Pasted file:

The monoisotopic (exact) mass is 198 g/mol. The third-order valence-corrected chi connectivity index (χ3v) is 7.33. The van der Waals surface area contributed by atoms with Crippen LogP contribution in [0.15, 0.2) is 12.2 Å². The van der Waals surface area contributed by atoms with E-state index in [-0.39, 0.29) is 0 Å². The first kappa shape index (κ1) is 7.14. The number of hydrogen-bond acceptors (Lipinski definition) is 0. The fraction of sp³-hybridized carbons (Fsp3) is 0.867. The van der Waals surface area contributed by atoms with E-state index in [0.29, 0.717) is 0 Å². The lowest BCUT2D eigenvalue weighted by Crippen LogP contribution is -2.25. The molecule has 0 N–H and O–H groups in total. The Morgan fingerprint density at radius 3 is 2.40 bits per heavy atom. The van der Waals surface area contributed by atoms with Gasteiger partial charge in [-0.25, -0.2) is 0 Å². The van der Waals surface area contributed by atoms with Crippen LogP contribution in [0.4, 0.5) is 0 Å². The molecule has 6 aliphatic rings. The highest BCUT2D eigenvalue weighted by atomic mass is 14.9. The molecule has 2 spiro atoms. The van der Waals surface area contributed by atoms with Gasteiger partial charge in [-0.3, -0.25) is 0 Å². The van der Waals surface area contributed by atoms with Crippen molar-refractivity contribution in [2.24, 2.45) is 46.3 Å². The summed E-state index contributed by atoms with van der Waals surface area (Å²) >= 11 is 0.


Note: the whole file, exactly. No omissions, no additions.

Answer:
The monoisotopic (exact) mass is 198 g/mol. The third-order valence-corrected chi connectivity index (χ3v) is 7.33. The van der Waals surface area contributed by atoms with Crippen LogP contribution in [0.15, 0.2) is 12.2 Å². The van der Waals surface area contributed by atoms with E-state index in [-0.39, 0.29) is 0 Å². The first kappa shape index (κ1) is 7.14. The number of hydrogen-bond acceptors (Lipinski definition) is 0. The fraction of sp³-hybridized carbons (Fsp3) is 0.867. The van der Waals surface area contributed by atoms with E-state index in [0.29, 0.717) is 0 Å². The lowest BCUT2D eigenvalue weighted by Crippen LogP contribution is -2.25. The molecule has 0 N–H and O–H groups in total. The Morgan fingerprint density at radius 3 is 2.40 bits per heavy atom. The van der Waals surface area contributed by atoms with Gasteiger partial charge in [-0.25, -0.2) is 0 Å². The van der Waals surface area contributed by atoms with Crippen LogP contribution in [0.4, 0.5) is 0 Å². The molecule has 6 aliphatic rings. The highest BCUT2D eigenvalue weighted by atomic mass is 14.9. The molecule has 2 spiro atoms. The van der Waals surface area contributed by atoms with Gasteiger partial charge in [-0.3, -0.25) is 0 Å². The van der Waals surface area contributed by atoms with Crippen molar-refractivity contribution in [2.24, 2.45) is 46.3 Å². The summed E-state index contributed by atoms with van der Waals surface area (Å²) >= 11 is 0.